University leaders are warning that the quality of healthcare courses, including physiotherapy, could suffer if ministers go ahead with threats to cut NHS pre-registration training budgets by £82 million.
At a meeting last month, the Department of Health announced that it wanted to renegotiate this September’s promised 9 per cent funding increase after some strategic health authorities said it was no longer affordable with the economic downturn.
Universities received a 3.9 per cent rise last year, as part of a total 12.8 per cent two-stage uplift, but without the full second increase university bodies said that up to 500 health training jobs could be at risk, with around 100 allied health professional posts potentially affected.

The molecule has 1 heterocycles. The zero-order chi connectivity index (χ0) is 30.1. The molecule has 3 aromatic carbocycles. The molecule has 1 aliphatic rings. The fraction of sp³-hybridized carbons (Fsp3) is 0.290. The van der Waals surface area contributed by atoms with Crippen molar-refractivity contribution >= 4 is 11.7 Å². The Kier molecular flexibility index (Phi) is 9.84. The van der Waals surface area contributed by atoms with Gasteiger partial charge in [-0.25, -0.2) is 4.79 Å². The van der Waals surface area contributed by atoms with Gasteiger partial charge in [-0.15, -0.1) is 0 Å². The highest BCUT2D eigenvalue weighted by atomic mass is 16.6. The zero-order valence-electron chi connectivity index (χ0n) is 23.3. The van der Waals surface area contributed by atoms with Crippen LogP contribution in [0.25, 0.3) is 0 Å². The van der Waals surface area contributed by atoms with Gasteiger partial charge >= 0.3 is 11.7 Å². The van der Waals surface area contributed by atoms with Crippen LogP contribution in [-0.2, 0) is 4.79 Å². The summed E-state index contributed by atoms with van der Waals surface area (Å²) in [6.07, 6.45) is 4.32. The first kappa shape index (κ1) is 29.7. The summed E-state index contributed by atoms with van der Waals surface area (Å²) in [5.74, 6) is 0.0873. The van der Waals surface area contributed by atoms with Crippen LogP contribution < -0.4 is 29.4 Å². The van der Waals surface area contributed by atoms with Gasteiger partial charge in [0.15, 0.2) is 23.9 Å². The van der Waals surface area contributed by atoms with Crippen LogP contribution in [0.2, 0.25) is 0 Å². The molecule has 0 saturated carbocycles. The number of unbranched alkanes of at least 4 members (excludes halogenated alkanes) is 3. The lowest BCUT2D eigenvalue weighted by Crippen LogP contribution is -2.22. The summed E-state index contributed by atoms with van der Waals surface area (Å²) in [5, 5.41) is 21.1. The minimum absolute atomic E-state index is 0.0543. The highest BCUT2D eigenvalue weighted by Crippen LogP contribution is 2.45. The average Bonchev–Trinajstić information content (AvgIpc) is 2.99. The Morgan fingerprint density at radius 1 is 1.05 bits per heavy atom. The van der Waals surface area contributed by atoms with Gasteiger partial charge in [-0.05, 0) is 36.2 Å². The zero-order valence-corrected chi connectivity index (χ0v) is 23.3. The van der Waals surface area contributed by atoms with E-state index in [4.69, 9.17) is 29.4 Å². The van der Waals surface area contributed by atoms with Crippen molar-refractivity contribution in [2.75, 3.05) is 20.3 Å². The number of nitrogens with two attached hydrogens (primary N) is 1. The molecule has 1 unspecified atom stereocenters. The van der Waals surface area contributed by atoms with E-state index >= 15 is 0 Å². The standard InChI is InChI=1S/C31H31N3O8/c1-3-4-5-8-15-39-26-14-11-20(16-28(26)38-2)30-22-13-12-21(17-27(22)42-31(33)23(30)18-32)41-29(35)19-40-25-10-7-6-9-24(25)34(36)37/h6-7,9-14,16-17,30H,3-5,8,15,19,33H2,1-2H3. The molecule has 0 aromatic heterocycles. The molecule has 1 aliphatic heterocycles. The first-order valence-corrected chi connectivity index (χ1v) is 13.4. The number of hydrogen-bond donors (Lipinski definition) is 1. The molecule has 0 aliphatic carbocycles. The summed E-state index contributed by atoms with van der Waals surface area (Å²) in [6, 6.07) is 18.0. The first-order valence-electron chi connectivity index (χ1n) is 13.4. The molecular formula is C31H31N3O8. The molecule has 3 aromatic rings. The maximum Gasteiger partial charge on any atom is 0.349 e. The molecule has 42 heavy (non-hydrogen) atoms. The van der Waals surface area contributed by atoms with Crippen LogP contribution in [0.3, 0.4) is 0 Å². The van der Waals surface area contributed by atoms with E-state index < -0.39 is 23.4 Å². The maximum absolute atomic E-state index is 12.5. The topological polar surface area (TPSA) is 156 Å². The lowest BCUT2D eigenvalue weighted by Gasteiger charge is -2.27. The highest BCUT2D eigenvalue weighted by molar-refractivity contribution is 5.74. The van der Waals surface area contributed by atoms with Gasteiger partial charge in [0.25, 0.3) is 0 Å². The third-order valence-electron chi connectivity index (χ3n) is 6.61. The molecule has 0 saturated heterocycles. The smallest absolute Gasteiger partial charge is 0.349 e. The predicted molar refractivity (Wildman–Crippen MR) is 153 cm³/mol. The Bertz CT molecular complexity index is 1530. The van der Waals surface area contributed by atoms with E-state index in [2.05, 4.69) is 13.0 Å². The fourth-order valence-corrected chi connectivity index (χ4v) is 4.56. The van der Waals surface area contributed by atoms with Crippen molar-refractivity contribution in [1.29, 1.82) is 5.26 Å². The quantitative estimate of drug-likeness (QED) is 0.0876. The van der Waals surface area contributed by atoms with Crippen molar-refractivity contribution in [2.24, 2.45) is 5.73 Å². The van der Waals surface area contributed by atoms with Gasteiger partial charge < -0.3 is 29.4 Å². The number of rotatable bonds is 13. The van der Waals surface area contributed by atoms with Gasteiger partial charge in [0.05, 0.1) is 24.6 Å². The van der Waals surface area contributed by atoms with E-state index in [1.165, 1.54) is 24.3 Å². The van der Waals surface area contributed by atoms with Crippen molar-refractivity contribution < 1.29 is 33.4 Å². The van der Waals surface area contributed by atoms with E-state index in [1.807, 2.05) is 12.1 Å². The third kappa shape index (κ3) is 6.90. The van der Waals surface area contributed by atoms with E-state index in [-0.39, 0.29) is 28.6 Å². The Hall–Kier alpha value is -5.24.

The Council of Deans and the University and College Union are in on-going talks with the department over the issue.
The CSP has also highlighted its concerns over potential budget cuts with the DH. Phil Gray, CSP chief executive, wrote a letter in April to Nic Greenfield, DH deputy director of workforce, calling for the government to stick to its agreement.
Mr Gray wrote: ‘We are concerned that a very collaborative partnership process is now being jeopardised by some last minute decisions which could cause lasting damage to the sustainability of AHP education at the very point where a range of government policies stemming from the Next Stage Review indicate the significance of AHPs in delivery of effective, quality, patient care.’
Grahame Pope, who teaches physiotherapy at the University of Nottingham, warned: ‘Student contact is constantly under pressure, and we cannot afford to increase class sizes any more. The government said that it wants to increase access to rehabilitation services, but these cuts would have a devastating impact on delivering access to patients.’